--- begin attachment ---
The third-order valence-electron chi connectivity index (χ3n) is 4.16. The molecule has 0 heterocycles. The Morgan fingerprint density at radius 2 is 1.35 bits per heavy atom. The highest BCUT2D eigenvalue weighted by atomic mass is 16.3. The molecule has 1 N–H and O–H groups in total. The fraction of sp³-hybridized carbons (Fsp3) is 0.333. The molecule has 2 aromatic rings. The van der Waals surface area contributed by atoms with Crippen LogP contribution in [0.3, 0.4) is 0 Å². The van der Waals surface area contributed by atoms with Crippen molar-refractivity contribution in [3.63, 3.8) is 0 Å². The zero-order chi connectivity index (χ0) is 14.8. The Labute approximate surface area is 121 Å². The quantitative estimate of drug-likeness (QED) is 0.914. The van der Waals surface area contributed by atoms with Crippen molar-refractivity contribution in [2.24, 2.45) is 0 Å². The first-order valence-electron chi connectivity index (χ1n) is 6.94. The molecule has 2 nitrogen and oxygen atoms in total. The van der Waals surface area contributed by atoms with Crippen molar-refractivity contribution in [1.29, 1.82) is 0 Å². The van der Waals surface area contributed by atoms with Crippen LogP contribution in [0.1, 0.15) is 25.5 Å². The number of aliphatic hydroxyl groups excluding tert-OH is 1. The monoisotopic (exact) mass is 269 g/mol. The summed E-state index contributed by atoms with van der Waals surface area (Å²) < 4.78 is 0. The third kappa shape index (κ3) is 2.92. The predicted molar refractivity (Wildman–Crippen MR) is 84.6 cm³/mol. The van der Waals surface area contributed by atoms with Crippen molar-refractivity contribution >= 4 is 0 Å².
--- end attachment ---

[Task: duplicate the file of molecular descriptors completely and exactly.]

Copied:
The third-order valence-electron chi connectivity index (χ3n) is 4.16. The molecule has 0 heterocycles. The Morgan fingerprint density at radius 2 is 1.35 bits per heavy atom. The highest BCUT2D eigenvalue weighted by atomic mass is 16.3. The molecule has 1 N–H and O–H groups in total. The fraction of sp³-hybridized carbons (Fsp3) is 0.333. The molecule has 2 aromatic rings. The van der Waals surface area contributed by atoms with Crippen LogP contribution in [0.3, 0.4) is 0 Å². The van der Waals surface area contributed by atoms with Crippen molar-refractivity contribution in [3.63, 3.8) is 0 Å². The zero-order chi connectivity index (χ0) is 14.8. The Labute approximate surface area is 121 Å². The quantitative estimate of drug-likeness (QED) is 0.914. The van der Waals surface area contributed by atoms with Crippen molar-refractivity contribution in [2.24, 2.45) is 0 Å². The first-order valence-electron chi connectivity index (χ1n) is 6.94. The molecule has 2 nitrogen and oxygen atoms in total. The van der Waals surface area contributed by atoms with Crippen molar-refractivity contribution in [1.29, 1.82) is 0 Å². The van der Waals surface area contributed by atoms with Crippen LogP contribution in [0.1, 0.15) is 25.5 Å². The number of aliphatic hydroxyl groups excluding tert-OH is 1. The monoisotopic (exact) mass is 269 g/mol. The summed E-state index contributed by atoms with van der Waals surface area (Å²) < 4.78 is 0. The third kappa shape index (κ3) is 2.92. The predicted molar refractivity (Wildman–Crippen MR) is 84.6 cm³/mol. The van der Waals surface area contributed by atoms with Crippen molar-refractivity contribution >= 4 is 0 Å².